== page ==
Beet leaves may not be quite the superstars like kale, but they are packed with fiber, vitamins, and minerals that beat most of the other junk food we eat.  Check out for more information on the Nutritional Content of Beet Leaves.  The reason I picked beet leaves for this recipe was one because they looked so pretty, and two because it would have been a crime to toss them out and only use the beets.  Plus, I remember my mom telling me that whenever she bought beets with the leaves she would use the leaves to make vegetable soup.  I was taught not to throw away food, and if it's edible, then why not make something with it.  So this is me making good use of them but instead of soup I'm making chips.

I really hope you enjoy making them as much as I know you will enjoy eating them.  Make them as snacks or as appetizers, either way they will be one of the healthiest snacks you will ever enjoy.

TIP 1 - Preparation for making these chips is fairly simple, just use your imagination on the seasonings and go for it!  I made one batch with parmesan cheese and another with Cajun seasoning and they were to die for!!

Kale & Beet Leaf Chips
1 head of Kale
Leaves of one bunch of beets
2 tablespoons of olive oil
Sea salt and Pepper to taste
1 to 2 tablespoons of seasoning, depends on the seasoning used.

  • Parmesan Cheese (Parmigiano Reggiano di Parma is the best!!)
  • Cajun Seasoning
  • Adobo Seasoning
  • Minced Garlic and/or Ginger with a few drops of Soy Sauce
  • Preheat the oven to 350 degrees Fahrenheit
  • Wash and dry the kale leaves.  You can cut out the ribs of the kale.  I happen to like the ribs so I kept them on.  Remove, wash and dry the leaves from the beets.  Mix ingredients in a bowl and make sure everything is well coated.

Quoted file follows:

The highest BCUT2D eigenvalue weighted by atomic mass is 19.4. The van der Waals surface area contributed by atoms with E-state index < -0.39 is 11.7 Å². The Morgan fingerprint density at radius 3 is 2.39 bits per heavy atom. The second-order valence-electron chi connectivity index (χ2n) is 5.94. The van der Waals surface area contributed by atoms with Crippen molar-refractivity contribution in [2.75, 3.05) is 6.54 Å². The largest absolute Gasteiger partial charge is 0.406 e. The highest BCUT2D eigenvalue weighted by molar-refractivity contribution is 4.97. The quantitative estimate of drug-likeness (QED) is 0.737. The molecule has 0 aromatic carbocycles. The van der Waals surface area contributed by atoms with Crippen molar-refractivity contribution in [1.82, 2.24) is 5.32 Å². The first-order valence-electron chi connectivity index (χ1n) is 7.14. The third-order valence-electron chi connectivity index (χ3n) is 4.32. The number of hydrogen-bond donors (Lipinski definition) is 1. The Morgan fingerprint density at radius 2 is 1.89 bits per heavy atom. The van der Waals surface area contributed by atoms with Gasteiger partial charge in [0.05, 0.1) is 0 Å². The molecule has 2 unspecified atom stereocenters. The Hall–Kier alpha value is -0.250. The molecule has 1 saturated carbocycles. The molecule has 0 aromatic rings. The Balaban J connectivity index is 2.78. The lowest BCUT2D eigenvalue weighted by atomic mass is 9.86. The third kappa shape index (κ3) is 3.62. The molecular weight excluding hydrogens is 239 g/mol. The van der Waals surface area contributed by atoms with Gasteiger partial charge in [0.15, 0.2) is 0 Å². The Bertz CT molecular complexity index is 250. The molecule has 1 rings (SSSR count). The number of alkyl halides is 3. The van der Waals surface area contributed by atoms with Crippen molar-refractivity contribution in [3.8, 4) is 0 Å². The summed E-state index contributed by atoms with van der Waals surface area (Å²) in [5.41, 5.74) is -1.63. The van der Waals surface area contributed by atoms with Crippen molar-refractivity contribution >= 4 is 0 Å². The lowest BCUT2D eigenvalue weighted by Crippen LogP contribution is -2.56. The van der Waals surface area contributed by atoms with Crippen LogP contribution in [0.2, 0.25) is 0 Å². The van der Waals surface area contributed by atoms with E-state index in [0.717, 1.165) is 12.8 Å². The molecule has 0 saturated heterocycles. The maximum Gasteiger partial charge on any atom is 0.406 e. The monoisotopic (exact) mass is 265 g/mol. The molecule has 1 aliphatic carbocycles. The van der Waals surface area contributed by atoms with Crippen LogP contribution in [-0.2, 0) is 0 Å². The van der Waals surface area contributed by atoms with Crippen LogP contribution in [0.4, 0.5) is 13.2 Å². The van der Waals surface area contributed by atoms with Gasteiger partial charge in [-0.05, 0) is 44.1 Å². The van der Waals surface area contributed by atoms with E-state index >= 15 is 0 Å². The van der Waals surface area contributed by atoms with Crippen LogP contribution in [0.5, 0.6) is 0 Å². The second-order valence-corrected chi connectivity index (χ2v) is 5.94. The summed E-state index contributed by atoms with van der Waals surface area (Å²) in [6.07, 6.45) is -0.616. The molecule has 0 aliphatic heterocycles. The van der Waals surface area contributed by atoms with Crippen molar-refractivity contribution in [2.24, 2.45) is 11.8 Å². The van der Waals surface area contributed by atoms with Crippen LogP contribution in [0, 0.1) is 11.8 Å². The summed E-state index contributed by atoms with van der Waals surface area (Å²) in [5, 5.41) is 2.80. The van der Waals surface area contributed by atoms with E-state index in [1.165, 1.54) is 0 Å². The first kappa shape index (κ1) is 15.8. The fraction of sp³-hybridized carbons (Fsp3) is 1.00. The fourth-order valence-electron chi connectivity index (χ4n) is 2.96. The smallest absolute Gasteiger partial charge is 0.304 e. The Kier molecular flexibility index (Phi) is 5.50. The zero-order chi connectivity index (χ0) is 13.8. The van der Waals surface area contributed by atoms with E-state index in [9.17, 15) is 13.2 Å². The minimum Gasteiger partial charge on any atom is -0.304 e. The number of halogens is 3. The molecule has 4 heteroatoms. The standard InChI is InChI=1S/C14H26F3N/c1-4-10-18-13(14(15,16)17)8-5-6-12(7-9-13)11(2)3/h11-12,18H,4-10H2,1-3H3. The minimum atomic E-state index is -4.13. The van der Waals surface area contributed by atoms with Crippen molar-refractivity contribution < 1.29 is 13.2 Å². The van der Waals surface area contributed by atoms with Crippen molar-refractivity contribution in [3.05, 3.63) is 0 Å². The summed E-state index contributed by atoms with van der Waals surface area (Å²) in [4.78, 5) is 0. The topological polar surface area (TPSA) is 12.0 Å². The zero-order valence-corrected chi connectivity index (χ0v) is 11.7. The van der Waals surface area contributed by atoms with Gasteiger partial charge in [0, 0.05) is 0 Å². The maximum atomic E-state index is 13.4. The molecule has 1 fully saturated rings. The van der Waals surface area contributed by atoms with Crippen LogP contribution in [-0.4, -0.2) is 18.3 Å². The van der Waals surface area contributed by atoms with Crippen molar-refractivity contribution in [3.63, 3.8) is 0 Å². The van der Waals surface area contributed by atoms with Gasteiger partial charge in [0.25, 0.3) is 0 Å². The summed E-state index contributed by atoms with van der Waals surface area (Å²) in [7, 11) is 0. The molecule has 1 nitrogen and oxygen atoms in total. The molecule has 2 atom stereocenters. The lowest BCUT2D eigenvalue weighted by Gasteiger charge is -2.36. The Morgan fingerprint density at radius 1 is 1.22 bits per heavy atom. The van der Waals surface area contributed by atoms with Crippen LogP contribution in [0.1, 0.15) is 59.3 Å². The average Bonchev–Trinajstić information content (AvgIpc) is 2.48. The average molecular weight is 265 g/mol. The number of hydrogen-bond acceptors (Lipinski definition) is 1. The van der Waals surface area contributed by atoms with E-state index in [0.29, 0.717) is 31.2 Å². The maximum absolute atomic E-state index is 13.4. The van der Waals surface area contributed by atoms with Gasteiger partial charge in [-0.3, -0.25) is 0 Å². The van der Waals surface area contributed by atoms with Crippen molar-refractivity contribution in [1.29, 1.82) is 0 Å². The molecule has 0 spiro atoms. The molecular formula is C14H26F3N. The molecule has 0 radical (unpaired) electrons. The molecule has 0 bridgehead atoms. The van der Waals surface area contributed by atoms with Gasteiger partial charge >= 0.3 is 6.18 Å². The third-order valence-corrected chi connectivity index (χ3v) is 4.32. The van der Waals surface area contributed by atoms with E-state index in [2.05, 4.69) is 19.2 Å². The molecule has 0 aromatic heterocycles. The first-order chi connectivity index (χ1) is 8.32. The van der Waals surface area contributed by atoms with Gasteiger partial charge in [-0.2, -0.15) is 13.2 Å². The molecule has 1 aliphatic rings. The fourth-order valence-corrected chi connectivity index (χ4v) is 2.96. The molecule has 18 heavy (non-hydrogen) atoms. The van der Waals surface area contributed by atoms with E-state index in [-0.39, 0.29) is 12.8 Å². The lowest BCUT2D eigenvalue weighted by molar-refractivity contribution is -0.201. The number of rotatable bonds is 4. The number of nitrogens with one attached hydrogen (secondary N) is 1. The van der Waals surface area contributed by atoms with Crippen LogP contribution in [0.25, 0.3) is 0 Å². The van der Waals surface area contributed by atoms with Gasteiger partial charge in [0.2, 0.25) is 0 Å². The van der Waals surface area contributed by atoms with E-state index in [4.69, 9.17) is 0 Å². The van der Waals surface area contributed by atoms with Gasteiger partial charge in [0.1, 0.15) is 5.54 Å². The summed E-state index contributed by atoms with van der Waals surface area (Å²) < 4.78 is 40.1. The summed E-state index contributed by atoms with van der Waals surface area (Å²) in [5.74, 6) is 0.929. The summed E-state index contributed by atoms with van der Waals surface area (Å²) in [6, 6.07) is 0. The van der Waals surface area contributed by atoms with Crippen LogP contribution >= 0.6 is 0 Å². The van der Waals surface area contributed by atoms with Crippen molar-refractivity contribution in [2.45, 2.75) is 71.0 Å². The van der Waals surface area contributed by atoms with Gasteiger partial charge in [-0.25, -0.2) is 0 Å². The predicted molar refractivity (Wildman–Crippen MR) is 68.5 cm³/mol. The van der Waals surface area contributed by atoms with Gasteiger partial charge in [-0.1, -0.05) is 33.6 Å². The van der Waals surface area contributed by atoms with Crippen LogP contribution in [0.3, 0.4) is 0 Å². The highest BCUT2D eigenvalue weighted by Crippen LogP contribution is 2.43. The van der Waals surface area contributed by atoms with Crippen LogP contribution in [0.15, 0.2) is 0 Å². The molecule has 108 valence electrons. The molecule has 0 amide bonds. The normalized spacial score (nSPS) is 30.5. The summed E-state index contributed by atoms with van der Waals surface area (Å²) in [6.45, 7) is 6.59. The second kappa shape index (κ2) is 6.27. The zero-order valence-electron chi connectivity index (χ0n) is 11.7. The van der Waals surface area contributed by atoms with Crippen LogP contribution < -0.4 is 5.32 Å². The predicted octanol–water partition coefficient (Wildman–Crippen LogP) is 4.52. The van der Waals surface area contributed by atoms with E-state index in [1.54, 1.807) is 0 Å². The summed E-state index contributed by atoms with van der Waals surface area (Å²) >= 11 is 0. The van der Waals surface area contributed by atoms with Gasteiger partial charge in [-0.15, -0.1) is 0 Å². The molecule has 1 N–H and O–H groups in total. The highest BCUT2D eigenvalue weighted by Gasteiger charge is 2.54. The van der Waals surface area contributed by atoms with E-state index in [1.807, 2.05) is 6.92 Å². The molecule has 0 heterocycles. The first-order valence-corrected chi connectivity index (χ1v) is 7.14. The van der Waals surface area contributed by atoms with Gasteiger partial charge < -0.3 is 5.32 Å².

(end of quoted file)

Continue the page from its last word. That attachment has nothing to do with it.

• Place leaves on top of an aluminum sheet pan. Try to give each leaf its own space on the pan so that they dry quicker.  Placing them on top of one another delays the process and only cooks the leaves instead of making them crispy.
  • Check back after 5 minutes then turn them.  Wait 5 more minutes and remove them from the oven.  If you think they are still not crispy enough, leave them in for a couple of more minutes and then remove.
  • Try to use all of the racks in the oven so that you can make as many as you can in one batch.

TIP 2 - I like to use any type of vinegar, could be apple cider vinegar if that is all you have, to wash vegetables and leaves.  I add a tablespoon of vinegar to a large glass of water and then use the water to wash the leaves making sure they all get a good coating.  Then I let them marinate with the vinegar water for two to three minutes before washing off the vinegar and patting them dry.  You can also use baking soda if you don't have any vinegar.